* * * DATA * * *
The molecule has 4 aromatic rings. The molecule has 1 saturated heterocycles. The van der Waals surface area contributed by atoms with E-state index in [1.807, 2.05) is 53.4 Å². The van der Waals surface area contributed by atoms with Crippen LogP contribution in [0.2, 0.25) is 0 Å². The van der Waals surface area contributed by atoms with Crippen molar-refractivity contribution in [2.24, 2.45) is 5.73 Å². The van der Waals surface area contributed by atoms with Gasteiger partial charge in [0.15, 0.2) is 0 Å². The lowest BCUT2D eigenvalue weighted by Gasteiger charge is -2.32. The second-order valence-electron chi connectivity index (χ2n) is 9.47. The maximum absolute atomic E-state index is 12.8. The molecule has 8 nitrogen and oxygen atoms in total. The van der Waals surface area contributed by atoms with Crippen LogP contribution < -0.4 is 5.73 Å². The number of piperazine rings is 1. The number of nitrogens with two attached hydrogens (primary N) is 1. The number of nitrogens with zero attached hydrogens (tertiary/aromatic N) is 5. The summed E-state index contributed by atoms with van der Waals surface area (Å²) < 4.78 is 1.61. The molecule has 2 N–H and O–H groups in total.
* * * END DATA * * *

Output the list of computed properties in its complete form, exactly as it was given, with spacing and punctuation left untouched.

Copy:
The molecule has 4 aromatic rings. The molecule has 1 saturated heterocycles. The van der Waals surface area contributed by atoms with E-state index in [1.807, 2.05) is 53.4 Å². The van der Waals surface area contributed by atoms with Crippen LogP contribution in [0.2, 0.25) is 0 Å². The van der Waals surface area contributed by atoms with Crippen molar-refractivity contribution in [2.24, 2.45) is 5.73 Å². The van der Waals surface area contributed by atoms with Gasteiger partial charge in [0.15, 0.2) is 0 Å². The lowest BCUT2D eigenvalue weighted by Gasteiger charge is -2.32. The second-order valence-electron chi connectivity index (χ2n) is 9.47. The maximum absolute atomic E-state index is 12.8. The molecule has 8 nitrogen and oxygen atoms in total. The van der Waals surface area contributed by atoms with Crippen LogP contribution < -0.4 is 5.73 Å². The number of piperazine rings is 1. The number of nitrogens with two attached hydrogens (primary N) is 1. The number of nitrogens with zero attached hydrogens (tertiary/aromatic N) is 5. The summed E-state index contributed by atoms with van der Waals surface area (Å²) < 4.78 is 1.61. The molecule has 2 N–H and O–H groups in total.